In order to solve this serious problem, an International Consensus Group for Hepatocellular Neoplasia (ICGHN) was convened in April 2002 in Kurume, Japan. This group met several times and discussed histological criteria for the diagnosis of early HCCs subsequently, up to July 2007 [1]. In these meetings, the findings of stromal invasion were discussed in detail. Finally, all the participants including Western pathologists generously accepted the importance and usefulness of this finding. Park et al. reported that ductular reaction confirmed by cytokeratin 7 (CK7) is helpful in defining early stromal invasion, small hepatocellular carcinomas, and dysplastic nodules (DNs) [7]. This was the first article of stromal invasion written by a non-Japanese pathologist. All authors of this article were members of ICGHN. The authors consisted of 1 Korean, 4 Western, and 4 Japanese pathologists.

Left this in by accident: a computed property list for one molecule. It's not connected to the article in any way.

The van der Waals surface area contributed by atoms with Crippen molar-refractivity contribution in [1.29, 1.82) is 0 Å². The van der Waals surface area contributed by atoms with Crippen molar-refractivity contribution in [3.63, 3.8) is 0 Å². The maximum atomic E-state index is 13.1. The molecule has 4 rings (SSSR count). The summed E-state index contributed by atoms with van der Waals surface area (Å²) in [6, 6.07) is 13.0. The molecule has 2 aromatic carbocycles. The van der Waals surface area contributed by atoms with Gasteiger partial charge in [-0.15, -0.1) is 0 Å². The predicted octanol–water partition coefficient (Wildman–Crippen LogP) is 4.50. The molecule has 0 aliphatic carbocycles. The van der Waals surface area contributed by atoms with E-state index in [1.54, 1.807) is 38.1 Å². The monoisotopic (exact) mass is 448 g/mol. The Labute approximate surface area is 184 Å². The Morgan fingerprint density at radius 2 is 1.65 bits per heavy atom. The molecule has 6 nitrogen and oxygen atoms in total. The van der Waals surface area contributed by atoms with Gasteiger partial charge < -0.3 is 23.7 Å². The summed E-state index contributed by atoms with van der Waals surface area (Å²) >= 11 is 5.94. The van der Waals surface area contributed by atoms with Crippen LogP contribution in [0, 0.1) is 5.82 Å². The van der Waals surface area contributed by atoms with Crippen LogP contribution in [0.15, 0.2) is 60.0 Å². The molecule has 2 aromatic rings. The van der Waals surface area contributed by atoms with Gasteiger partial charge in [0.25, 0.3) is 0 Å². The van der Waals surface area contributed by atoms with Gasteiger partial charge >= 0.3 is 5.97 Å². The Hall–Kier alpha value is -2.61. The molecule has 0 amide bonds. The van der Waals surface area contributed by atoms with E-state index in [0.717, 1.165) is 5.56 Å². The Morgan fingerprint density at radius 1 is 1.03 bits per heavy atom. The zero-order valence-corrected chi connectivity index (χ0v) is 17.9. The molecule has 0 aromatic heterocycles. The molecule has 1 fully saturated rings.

In 2009, ICGHN published the consensus paper [1], which described that stromal invasion was the most helpful in differentiating early HCC from high-grade DNs. However, this finding was not sufficiently disseminated even after publication of the consensus paper. To achieve progress in the early diagnosis of many HCC patients in the world, this finding must be explained in detail.

3. How to Evaluate Stromal Invasion Correctly: Macroscopic and Histological Assessment of Stromal Invasion

Stromal invasion is invasive growth of tumor tissue into stroma (fibrous septa, portal tracts, and/or blood vessels). It is histologically classified into 3 types—crossing type, longitudinal type, and irregular type (Figures 1(A), 1(B), and 1(C) [4].

fig1